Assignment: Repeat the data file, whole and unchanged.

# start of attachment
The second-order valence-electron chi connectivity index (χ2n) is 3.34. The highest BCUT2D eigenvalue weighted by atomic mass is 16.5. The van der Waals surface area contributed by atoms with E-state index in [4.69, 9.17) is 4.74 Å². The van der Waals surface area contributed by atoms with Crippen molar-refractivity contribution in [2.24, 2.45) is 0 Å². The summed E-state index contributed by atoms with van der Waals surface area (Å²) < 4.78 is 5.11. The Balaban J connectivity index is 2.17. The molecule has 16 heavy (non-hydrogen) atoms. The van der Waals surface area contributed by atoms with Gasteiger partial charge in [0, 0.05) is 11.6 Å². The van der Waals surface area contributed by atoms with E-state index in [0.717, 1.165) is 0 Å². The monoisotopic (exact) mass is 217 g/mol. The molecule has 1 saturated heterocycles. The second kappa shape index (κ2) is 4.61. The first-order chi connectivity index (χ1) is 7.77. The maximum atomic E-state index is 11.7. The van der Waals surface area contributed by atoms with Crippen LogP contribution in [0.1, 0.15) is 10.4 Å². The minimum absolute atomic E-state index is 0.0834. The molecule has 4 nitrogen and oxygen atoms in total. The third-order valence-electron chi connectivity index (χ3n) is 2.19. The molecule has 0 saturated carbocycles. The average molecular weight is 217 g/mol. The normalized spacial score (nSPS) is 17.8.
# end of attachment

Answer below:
The second-order valence-electron chi connectivity index (χ2n) is 3.34. The highest BCUT2D eigenvalue weighted by atomic mass is 16.5. The van der Waals surface area contributed by atoms with E-state index in [4.69, 9.17) is 4.74 Å². The van der Waals surface area contributed by atoms with Crippen molar-refractivity contribution in [2.24, 2.45) is 0 Å². The summed E-state index contributed by atoms with van der Waals surface area (Å²) < 4.78 is 5.11. The Balaban J connectivity index is 2.17. The molecule has 16 heavy (non-hydrogen) atoms. The van der Waals surface area contributed by atoms with Gasteiger partial charge in [0, 0.05) is 11.6 Å². The van der Waals surface area contributed by atoms with E-state index in [0.717, 1.165) is 0 Å². The monoisotopic (exact) mass is 217 g/mol. The molecule has 1 saturated heterocycles. The second kappa shape index (κ2) is 4.61. The first-order chi connectivity index (χ1) is 7.77. The maximum atomic E-state index is 11.7. The van der Waals surface area contributed by atoms with Crippen LogP contribution in [0.1, 0.15) is 10.4 Å². The minimum absolute atomic E-state index is 0.0834. The molecule has 4 nitrogen and oxygen atoms in total. The third-order valence-electron chi connectivity index (χ3n) is 2.19. The molecule has 0 saturated carbocycles. The average molecular weight is 217 g/mol. The normalized spacial score (nSPS) is 17.8.